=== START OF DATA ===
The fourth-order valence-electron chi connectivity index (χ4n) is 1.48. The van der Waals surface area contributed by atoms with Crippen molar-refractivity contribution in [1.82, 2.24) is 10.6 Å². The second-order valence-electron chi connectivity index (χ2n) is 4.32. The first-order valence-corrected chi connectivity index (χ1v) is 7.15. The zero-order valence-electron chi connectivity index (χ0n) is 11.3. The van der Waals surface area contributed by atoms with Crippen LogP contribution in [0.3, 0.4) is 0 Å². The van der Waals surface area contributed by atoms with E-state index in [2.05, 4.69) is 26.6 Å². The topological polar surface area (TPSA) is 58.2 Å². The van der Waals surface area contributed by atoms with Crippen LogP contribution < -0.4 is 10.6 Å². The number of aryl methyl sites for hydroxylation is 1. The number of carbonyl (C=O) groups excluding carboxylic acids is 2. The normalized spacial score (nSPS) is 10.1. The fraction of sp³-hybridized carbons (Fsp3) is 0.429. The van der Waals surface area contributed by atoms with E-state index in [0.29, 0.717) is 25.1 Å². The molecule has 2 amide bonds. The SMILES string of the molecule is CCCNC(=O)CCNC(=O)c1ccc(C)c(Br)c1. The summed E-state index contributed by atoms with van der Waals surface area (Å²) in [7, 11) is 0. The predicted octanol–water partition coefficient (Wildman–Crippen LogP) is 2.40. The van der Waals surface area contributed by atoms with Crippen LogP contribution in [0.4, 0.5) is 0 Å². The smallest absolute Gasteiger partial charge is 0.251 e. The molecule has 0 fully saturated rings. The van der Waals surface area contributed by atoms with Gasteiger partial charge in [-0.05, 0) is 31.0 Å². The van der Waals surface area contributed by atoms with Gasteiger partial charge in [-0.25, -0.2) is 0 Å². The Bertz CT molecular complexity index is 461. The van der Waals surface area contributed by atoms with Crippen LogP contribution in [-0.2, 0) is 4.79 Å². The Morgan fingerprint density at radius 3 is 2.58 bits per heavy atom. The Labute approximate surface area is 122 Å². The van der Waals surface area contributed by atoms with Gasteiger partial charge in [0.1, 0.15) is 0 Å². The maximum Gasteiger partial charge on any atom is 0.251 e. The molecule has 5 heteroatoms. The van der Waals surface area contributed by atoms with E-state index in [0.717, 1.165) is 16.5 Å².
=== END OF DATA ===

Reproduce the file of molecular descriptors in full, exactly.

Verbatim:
The fourth-order valence-electron chi connectivity index (χ4n) is 1.48. The van der Waals surface area contributed by atoms with Crippen molar-refractivity contribution in [1.82, 2.24) is 10.6 Å². The second-order valence-electron chi connectivity index (χ2n) is 4.32. The first-order valence-corrected chi connectivity index (χ1v) is 7.15. The zero-order valence-electron chi connectivity index (χ0n) is 11.3. The van der Waals surface area contributed by atoms with Crippen LogP contribution in [0.3, 0.4) is 0 Å². The van der Waals surface area contributed by atoms with E-state index in [2.05, 4.69) is 26.6 Å². The topological polar surface area (TPSA) is 58.2 Å². The van der Waals surface area contributed by atoms with Crippen LogP contribution < -0.4 is 10.6 Å². The number of aryl methyl sites for hydroxylation is 1. The number of carbonyl (C=O) groups excluding carboxylic acids is 2. The normalized spacial score (nSPS) is 10.1. The fraction of sp³-hybridized carbons (Fsp3) is 0.429. The van der Waals surface area contributed by atoms with E-state index in [0.29, 0.717) is 25.1 Å². The molecule has 2 amide bonds. The SMILES string of the molecule is CCCNC(=O)CCNC(=O)c1ccc(C)c(Br)c1. The summed E-state index contributed by atoms with van der Waals surface area (Å²) in [7, 11) is 0. The predicted octanol–water partition coefficient (Wildman–Crippen LogP) is 2.40. The van der Waals surface area contributed by atoms with Crippen LogP contribution in [0.4, 0.5) is 0 Å². The smallest absolute Gasteiger partial charge is 0.251 e. The molecule has 0 fully saturated rings. The van der Waals surface area contributed by atoms with Gasteiger partial charge in [-0.05, 0) is 31.0 Å². The van der Waals surface area contributed by atoms with Gasteiger partial charge in [-0.25, -0.2) is 0 Å². The Bertz CT molecular complexity index is 461. The van der Waals surface area contributed by atoms with Crippen LogP contribution in [-0.2, 0) is 4.79 Å². The Morgan fingerprint density at radius 3 is 2.58 bits per heavy atom. The Labute approximate surface area is 122 Å². The van der Waals surface area contributed by atoms with Gasteiger partial charge in [0.1, 0.15) is 0 Å². The maximum Gasteiger partial charge on any atom is 0.251 e. The molecule has 5 heteroatoms. The van der Waals surface area contributed by atoms with E-state index in [0.717, 1.165) is 16.5 Å².